Then you have to look at the actions of those in charge.  Are the beltway bandits acting as if there's a real crisis?  Well, Congress surely is not.  If the members of Congress truly thought our economy was about to collapse, they wouldn't have larded up the bailout bill with $100 billion worth of pork for special interests, if for no other reason than they wouldn't have had time to do so.

Do the President and his advisers act like there's a crisis?  Well, they say there is a crisis, but the interesting thing is that they won't bother to explain - at least, not to us.  The President has addressed the nation, but what he's said amounts to not much more than, "Trust me, we need to spend all your money, but it's for your own good."

This isn't reassuring, the more so when, as Forbes reports:

In fact, some of the most basic details, including the $700 billion figure Treasury would use to buy up bad debt, are fuzzy.  "It's not based on any particular data point," a Treasury spokeswoman told Forbes.com Tuesday. "We just wanted to choose a really large number."  Wow. If it wants to see a bailout bill passed soon, the administration's going to have to come up with some hard answers to hard questions.

Is it possible that Secretary Paulson knows something we don't?  It's better than possible, it's absolutely guaranteed: he's rich and we aren't. Similarly, President Bush knows more than we do, but something important enough to require our shelling out almost a trillion dollars with no strings attached is important enough to at least attempt a cogent explanation.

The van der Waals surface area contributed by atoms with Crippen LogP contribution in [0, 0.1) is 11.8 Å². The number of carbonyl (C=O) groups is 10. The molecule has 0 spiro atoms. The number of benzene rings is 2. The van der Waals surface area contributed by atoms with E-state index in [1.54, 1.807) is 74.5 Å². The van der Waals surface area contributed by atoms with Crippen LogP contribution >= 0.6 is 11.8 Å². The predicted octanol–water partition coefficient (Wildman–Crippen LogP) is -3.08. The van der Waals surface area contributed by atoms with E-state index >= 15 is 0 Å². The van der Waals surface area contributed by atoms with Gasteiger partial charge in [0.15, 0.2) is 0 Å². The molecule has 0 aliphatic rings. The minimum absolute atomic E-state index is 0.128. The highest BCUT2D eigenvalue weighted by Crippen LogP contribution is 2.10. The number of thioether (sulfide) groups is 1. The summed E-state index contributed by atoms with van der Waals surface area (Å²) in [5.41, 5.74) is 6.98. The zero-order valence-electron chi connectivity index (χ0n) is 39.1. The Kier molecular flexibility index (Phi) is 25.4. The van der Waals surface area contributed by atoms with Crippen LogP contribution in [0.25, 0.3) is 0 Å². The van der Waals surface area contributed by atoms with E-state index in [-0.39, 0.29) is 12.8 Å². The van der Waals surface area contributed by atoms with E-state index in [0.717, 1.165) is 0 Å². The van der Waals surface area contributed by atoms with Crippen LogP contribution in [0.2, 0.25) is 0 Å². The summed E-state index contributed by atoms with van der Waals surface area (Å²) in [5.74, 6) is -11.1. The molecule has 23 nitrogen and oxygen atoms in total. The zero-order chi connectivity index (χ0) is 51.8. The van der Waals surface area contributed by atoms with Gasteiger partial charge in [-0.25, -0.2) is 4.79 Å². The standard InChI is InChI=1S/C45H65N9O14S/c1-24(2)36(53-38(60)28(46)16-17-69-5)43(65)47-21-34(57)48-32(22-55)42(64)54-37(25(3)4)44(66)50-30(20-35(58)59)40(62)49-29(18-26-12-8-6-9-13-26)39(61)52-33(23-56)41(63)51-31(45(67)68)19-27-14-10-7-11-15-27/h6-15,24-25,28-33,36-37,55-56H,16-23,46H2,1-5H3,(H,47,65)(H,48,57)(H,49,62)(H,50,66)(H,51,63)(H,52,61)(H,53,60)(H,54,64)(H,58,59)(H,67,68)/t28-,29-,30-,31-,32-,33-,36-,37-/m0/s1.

When the American people aren't being treated as though they deserve an explanation, nobody should be surprised when they return the disrespect.  Our leaders are acting like tyrants all through history have acted when they wanted to do something the people didn't want - tell 'em to shut up and do it regardless.

What few explanations have been given make little sense.  It's been said that $700 billion is urgently needed.  Then it was explained that the American people will actually make a profit on this money - we're just buying securities when they're down, and when the price goes back up again, the Treasury will sell them for more than they paid.

But if this is true, surely there are lots of other people, firms, and governments in the world who collectively can come up with $700 billion - why aren't they out there shopping if our securities are such a bargain?  Or has Warren Buffet already bought all the good stuff, leaving nothing but junk for the taxpayers?

So Where's the Fire?

It's obvious that, as much of a problem as we clearly have, the problem cannot possibly be the "Act Today!" crisis it was painted as - after all, the markets went down, then they went back up again, then down, then up, just like normal, only more so.  The trend is not our friend, but the decks are not yet awash.  Shouldn't we take the time to clearly understand where the holes are before we start randomly running around in circles throwing bales of cash around?

We may be about to find out just who are the fools and who the wise, level heads.  Our leaders who are running around screaming?  Or the American people, who are badly frightened but don't want to do anything without both thinking it through and clearly understanding it first?  Thomas Jefferson once said: